In 2003, the Department of Telecom (DoT) in India had projected the ten-digit mobile numbers would be meet the needs for 30 long years. As of Feb 2009 India registered a user base of 375.74 million wireless subscribers (GSM, CDMA, WLL(F)).
The Department of Telecom (DoT) has amended the National Numbering Plan to introduce 11-digit mobile numbers in the country. The current 10-digit numbers are likely to be inadequate to accommodate the growing new subscriber additions.
In an internal note, dated November 26, 2009, DoT says, "The National Numbering Plan 2003 is amended for migration to 11-digit numbering plan in mobile services by prefixing digit '9' in existing two-digit PLMN Access Code." The mobile number has three components of numbering -- PLMN code, MSC code and subscriber number. The regulator wants another digit to be added to the PLMN code, which, at present, is a two-digit code. MSC code is a three-digit number, while subscriber number is a five digit code.
DoT, which had planned to introduce 11-digit numbers in April this year, wants operators to migrate to the 11-digit ecosystem by January 2010. However, it remains to be seen if operators would be able to migrate to new numbering plan at a short notice.
The telecom operators will only have to make changes in the software for the new numbering scheme. But, the telecom industry needs time to change and understand the implications of the new numbering scheme. “A number of changes may have different levels of impact on the operation. It is difficult to guess unless we start the work. Hopefully, DoT will provide the required time to complete the up-gradation job” , said Pankaj Chaturvedi, associate vice president of Aircel Business Solutions.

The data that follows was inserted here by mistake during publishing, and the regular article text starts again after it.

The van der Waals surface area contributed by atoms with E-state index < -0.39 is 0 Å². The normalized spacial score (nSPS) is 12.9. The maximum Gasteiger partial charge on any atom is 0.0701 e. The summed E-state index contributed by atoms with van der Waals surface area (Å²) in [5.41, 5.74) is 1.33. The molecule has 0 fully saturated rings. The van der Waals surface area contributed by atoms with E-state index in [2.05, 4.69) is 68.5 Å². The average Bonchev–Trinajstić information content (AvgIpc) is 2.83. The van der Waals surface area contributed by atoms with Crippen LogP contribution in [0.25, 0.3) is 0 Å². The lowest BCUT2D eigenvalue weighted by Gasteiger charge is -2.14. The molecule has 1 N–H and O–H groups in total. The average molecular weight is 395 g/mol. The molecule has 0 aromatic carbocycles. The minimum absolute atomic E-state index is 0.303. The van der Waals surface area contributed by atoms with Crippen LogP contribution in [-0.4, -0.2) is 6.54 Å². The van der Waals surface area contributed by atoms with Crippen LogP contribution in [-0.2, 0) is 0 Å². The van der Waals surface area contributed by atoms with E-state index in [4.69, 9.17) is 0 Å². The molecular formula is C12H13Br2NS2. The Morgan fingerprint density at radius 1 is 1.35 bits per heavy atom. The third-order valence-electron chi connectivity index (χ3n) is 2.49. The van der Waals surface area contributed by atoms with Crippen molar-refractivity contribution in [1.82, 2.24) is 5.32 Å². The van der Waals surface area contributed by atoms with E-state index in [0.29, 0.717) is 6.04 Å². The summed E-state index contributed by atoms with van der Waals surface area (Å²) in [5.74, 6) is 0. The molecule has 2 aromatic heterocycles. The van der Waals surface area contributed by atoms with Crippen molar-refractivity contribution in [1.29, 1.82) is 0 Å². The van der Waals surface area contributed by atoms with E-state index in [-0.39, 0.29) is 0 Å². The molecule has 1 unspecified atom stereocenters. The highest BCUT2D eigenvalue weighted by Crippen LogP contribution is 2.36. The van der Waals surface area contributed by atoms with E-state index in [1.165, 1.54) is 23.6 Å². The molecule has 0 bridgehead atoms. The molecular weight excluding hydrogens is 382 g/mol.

India is not the only country where mobile numbers have had to be changed because of the growth story and new operators joining in. China and the UK are among others to have done it. The US is believed to have handled things much better because it follows an integrated numbering plan—for fixed andmobile phones.
The only two other countries to use 11-digit numbers are China (user base of 642.16m as of Jan 2009) and UK (moved to 11-digit due to technical reasons and not due to user base which is lower than India). So the rankings of mobile user base by country looks something like,
- China – 642.16 million in Jan 2009 (11-digit)
- India – 375.74 million in Feb 2009
- USA – 276.1 million in Jan 2009
- Russia – 181.5 million
- Brazil – 145 million
- Indonesia – 117 million
- Germany – 106 million
- Japan – 104.83 milion
- Italy – 92.8 million
- Pakistan – 90.52 million
Y2K Opportunity?Many companies thrived on the Y2K opportunity in the software world. So will mobile related developers get a lot of work in converting the code from 10-digit to 11-digit? There is work but not to the level of Y2K.